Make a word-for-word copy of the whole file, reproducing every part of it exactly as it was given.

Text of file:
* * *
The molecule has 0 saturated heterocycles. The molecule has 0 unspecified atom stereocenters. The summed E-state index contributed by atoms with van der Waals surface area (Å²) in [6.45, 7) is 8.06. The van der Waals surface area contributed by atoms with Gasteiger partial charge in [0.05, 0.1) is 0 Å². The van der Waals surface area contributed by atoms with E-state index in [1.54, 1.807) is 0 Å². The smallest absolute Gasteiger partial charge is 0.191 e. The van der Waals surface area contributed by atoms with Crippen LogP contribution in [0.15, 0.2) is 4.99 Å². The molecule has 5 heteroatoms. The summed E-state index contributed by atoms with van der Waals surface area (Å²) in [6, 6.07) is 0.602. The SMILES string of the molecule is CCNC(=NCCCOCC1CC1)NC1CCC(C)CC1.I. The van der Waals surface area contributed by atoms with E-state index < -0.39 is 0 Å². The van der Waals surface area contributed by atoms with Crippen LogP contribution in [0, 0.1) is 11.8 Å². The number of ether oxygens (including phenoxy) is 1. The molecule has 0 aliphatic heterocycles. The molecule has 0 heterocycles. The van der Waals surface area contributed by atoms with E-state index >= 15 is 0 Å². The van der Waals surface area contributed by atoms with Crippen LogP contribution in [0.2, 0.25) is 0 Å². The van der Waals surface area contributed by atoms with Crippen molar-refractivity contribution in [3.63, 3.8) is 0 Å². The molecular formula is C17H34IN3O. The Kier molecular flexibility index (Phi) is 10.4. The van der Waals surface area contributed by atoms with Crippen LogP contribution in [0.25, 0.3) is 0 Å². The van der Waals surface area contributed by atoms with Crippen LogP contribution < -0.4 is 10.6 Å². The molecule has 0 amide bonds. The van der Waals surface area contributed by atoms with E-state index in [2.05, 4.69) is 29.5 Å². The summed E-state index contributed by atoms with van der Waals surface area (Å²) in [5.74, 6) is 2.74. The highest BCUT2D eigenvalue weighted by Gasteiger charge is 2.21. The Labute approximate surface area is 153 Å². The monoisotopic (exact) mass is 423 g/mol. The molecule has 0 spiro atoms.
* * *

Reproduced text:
The molecule has 0 saturated heterocycles. The molecule has 0 unspecified atom stereocenters. The summed E-state index contributed by atoms with van der Waals surface area (Å²) in [6.45, 7) is 8.06. The van der Waals surface area contributed by atoms with Gasteiger partial charge in [0.05, 0.1) is 0 Å². The van der Waals surface area contributed by atoms with E-state index in [1.54, 1.807) is 0 Å². The smallest absolute Gasteiger partial charge is 0.191 e. The van der Waals surface area contributed by atoms with Crippen LogP contribution in [0.15, 0.2) is 4.99 Å². The molecule has 5 heteroatoms. The summed E-state index contributed by atoms with van der Waals surface area (Å²) in [6, 6.07) is 0.602. The SMILES string of the molecule is CCNC(=NCCCOCC1CC1)NC1CCC(C)CC1.I. The van der Waals surface area contributed by atoms with E-state index < -0.39 is 0 Å². The van der Waals surface area contributed by atoms with Crippen LogP contribution in [0, 0.1) is 11.8 Å². The number of ether oxygens (including phenoxy) is 1. The molecule has 0 aliphatic heterocycles. The molecule has 0 heterocycles. The van der Waals surface area contributed by atoms with E-state index >= 15 is 0 Å². The van der Waals surface area contributed by atoms with Crippen LogP contribution in [0.2, 0.25) is 0 Å². The van der Waals surface area contributed by atoms with Crippen molar-refractivity contribution in [3.63, 3.8) is 0 Å². The molecular formula is C17H34IN3O. The Kier molecular flexibility index (Phi) is 10.4. The van der Waals surface area contributed by atoms with Crippen LogP contribution in [0.25, 0.3) is 0 Å². The van der Waals surface area contributed by atoms with Crippen LogP contribution < -0.4 is 10.6 Å². The molecule has 0 amide bonds. The van der Waals surface area contributed by atoms with E-state index in [2.05, 4.69) is 29.5 Å². The summed E-state index contributed by atoms with van der Waals surface area (Å²) in [5.74, 6) is 2.74. The highest BCUT2D eigenvalue weighted by Gasteiger charge is 2.21. The Labute approximate surface area is 153 Å². The monoisotopic (exact) mass is 423 g/mol. The molecule has 0 spiro atoms.